3. Writing a Marketing Plan Helps You See Possibilities 

What if you’re not ready to get specific? You don’t know if you’d rather teach hot Vinyasa or Yoga for Seniors. Don’t worry. A Marketing Plan sounds linear, but you actually write it backwards.

The Identity & Intention statement appears first, but everybody leaves it blank and goes back after filling out the rest. And by everyone, I mean all the Yoga Teachers, and the executives at Coca-Cola, Apple, and Tesla. 

Before settling on your one-sentence intention, you get to use your creative thinking tools. Brainstorming, mind-mapping, vision boards, meditation. Whatever tools help you to access your inner wisdom. 

It’s only after all the messy work of seeing ALL the possibilities that you can choose the path meant for you. Just like in Yoga, you don’t suddenly do a challenging arm balance just because you want to. Or reach enlightenment just because you want to. 

I wouldn’t equate writing a Marketing Plan with suffering necessarily. However, it does involve some discomfort, just like anything that requires authenticity. And just like Yoga, you might discover that the prize at the end isn’t at all what you thought it was going to be. 

4. Your Promotions will be more Authentic

One mistake I hear Yoga teachers make is assuming that spontaneously throwing content up on social media or websites makes it more authentic. I used to make this mistake myself – thinking that if the words didn’t flow straight from my head to the screen that they were somehow censored. 

Instead of censored, substitute the word “intentional”. You need to be intentional about what you’re putting out there. Otherwise, you risk saying things you don’t really mean, or giving an impression about your class that isn’t accurate. 

However, if you think in advance about your ultimate goal and then carefully craft a message that is accessible to potential students, you’ve done more than blurt out spontaneity. You’ve shared your truth in a way that other people can understand.

For example, you’d explain the power of meditation differently to a group of tweens than you would to a class full of Yoga teachers, wouldn’t you? The vocabulary would be different. The depth of explanation would be different. You’d choose the examples and anecdotes most likely to resonate with each group. In the end, both explanations are true, but totally different.

Spending time working out a Marketing Plan ensures that the truth you’re trying to convey is getting across to your intended students 

5. A Marketing Plan Directs Your Creative Flow

Let’s say you understand your students really well. You know the language they use, and what interests them about life and Yoga. But in your efforts to get eyes on a social post, you’re not going to throw out a clever meme or headline just because you know it will intrigue your target audience. 

That wouldn’t be genuine. Instead you’re going to look back at the goals and ideals you wrote in your marketing plan. You’ll use these as a filter to evaluate all your creative promotional ideas. If they express your truth and appeal to the students you want to attract, then they make it through. If they’re only appealing, funny or click-bait-y, they don’t make the cut.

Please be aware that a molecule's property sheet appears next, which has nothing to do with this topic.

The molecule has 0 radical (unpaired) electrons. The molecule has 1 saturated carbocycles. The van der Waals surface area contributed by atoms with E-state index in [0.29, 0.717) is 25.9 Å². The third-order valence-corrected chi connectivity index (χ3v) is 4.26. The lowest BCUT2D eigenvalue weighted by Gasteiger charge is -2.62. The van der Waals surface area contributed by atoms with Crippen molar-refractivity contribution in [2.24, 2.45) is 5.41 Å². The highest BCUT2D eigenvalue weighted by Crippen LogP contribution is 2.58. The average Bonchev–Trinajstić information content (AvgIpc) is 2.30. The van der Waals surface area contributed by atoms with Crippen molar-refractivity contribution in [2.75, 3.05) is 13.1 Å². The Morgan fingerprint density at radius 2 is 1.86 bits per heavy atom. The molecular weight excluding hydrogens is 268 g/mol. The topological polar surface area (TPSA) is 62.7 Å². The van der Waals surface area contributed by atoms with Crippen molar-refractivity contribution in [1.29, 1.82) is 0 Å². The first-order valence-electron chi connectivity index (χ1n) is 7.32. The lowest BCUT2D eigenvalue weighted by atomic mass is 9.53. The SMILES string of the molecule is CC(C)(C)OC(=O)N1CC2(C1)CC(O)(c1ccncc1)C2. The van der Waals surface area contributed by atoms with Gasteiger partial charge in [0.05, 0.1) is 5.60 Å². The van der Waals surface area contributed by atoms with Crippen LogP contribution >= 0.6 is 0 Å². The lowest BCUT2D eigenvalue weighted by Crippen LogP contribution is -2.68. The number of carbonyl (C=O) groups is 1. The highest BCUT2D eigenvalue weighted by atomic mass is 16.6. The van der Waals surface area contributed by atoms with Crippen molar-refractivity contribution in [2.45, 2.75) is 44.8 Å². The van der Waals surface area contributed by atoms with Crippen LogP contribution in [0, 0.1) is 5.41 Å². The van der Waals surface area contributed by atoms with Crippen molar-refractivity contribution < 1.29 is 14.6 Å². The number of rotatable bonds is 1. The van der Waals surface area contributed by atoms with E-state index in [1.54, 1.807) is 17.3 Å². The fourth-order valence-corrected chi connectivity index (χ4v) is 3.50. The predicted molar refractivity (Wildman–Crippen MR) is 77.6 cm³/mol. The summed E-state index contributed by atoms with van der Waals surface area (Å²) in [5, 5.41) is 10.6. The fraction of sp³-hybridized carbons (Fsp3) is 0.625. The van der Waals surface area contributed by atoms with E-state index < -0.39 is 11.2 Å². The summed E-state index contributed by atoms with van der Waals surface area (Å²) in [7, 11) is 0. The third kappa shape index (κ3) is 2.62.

Having this filter written down in a plan keeps all your promotions in line with the reputation you’re trying to build as a Yoga teacher. Potential students will understand what you’re really about. Your marketing materials will give a realistic impression of your teaching style – whether that comes with a big dose of comedy or a big helping of Sanskrit. 

A Yoga Marketing Plan turns Intention into Action

It’s true that some marketing is tacky, pushy, and sales-y. But yours won’t be. Why? Because your Yoga Marketing Plan begins with a solid understanding of your Identity and a heart-felt Intention. Every choice you make, every promotion you design, gets to go through your Identity and Intention filter first. 

On the other hand, it’s true that some Yoga people are flaky and a little too go-with-the-flow. Some do set Intentions that are so general, anything counts as success. Unfortunately, many of those wonderful Yoga teachers don’t get to live their dream of teaching for a living. Sadly, they don’t earn enough to sustain themselves. 

But if you back up your intention with a truly thoughtful Yoga marketing plan, that isn’t going to happen to you. You’ll have marketing materials that you feel good about it. And more importantly, your marketing is going to reach your ideal students and make them feel good about themselves too. 

If you’re wondering how to actually get down to business and make this stellar plan, read my next post explaining the six essential elements in a Yoga Teacher’s Marketing Plan. 

Or download my free Yoga Marketing Plan template and get started right away. 

Read my next blog post to find out what to include in a great Yoga Marketing Plan.

Where Else Can You Get Yoga Teaching Work?